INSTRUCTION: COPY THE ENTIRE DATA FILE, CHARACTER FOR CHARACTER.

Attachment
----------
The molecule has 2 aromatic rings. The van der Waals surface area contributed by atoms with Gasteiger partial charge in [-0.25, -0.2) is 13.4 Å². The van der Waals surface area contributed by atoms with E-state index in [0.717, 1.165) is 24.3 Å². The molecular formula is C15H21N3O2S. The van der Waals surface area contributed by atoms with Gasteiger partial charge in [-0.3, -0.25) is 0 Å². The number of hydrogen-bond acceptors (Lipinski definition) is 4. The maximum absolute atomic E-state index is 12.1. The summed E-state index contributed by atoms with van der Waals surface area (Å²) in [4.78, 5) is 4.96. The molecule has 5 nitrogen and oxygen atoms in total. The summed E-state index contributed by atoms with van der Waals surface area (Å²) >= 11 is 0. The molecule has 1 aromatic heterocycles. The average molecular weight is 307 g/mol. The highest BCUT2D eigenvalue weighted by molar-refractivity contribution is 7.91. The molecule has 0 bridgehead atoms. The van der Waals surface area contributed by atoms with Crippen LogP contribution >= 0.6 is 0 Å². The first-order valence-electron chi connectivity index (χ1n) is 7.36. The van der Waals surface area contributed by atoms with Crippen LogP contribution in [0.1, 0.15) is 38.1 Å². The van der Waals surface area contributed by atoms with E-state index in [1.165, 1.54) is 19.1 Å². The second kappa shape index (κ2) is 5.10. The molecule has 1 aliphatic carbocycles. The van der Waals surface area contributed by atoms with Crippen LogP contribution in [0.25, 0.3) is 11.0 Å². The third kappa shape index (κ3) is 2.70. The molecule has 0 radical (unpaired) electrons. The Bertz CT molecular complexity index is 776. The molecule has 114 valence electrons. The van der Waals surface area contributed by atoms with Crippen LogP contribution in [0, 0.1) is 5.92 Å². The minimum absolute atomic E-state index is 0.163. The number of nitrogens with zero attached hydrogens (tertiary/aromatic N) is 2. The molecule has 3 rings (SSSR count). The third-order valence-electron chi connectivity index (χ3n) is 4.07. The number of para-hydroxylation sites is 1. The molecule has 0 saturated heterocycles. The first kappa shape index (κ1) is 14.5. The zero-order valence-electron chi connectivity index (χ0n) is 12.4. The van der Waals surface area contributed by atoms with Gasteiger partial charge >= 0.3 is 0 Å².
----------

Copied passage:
The molecule has 2 aromatic rings. The van der Waals surface area contributed by atoms with Gasteiger partial charge in [-0.25, -0.2) is 13.4 Å². The van der Waals surface area contributed by atoms with E-state index in [0.717, 1.165) is 24.3 Å². The molecular formula is C15H21N3O2S. The van der Waals surface area contributed by atoms with Gasteiger partial charge in [-0.3, -0.25) is 0 Å². The number of hydrogen-bond acceptors (Lipinski definition) is 4. The maximum absolute atomic E-state index is 12.1. The summed E-state index contributed by atoms with van der Waals surface area (Å²) in [4.78, 5) is 4.96. The molecule has 5 nitrogen and oxygen atoms in total. The summed E-state index contributed by atoms with van der Waals surface area (Å²) >= 11 is 0. The molecule has 1 aromatic heterocycles. The average molecular weight is 307 g/mol. The highest BCUT2D eigenvalue weighted by molar-refractivity contribution is 7.91. The molecule has 0 bridgehead atoms. The van der Waals surface area contributed by atoms with Crippen LogP contribution >= 0.6 is 0 Å². The first-order valence-electron chi connectivity index (χ1n) is 7.36. The van der Waals surface area contributed by atoms with Crippen LogP contribution in [0.1, 0.15) is 38.1 Å². The van der Waals surface area contributed by atoms with E-state index in [1.165, 1.54) is 19.1 Å². The second kappa shape index (κ2) is 5.10. The molecule has 1 aliphatic carbocycles. The van der Waals surface area contributed by atoms with Crippen LogP contribution in [0.25, 0.3) is 11.0 Å². The third kappa shape index (κ3) is 2.70. The molecule has 0 radical (unpaired) electrons. The Bertz CT molecular complexity index is 776. The molecule has 114 valence electrons. The van der Waals surface area contributed by atoms with Crippen LogP contribution in [0, 0.1) is 5.92 Å². The minimum absolute atomic E-state index is 0.163. The number of nitrogens with zero attached hydrogens (tertiary/aromatic N) is 2. The molecule has 3 rings (SSSR count). The third-order valence-electron chi connectivity index (χ3n) is 4.07. The number of para-hydroxylation sites is 1. The molecule has 0 saturated heterocycles. The first kappa shape index (κ1) is 14.5. The zero-order valence-electron chi connectivity index (χ0n) is 12.4. The van der Waals surface area contributed by atoms with Gasteiger partial charge >= 0.3 is 0 Å².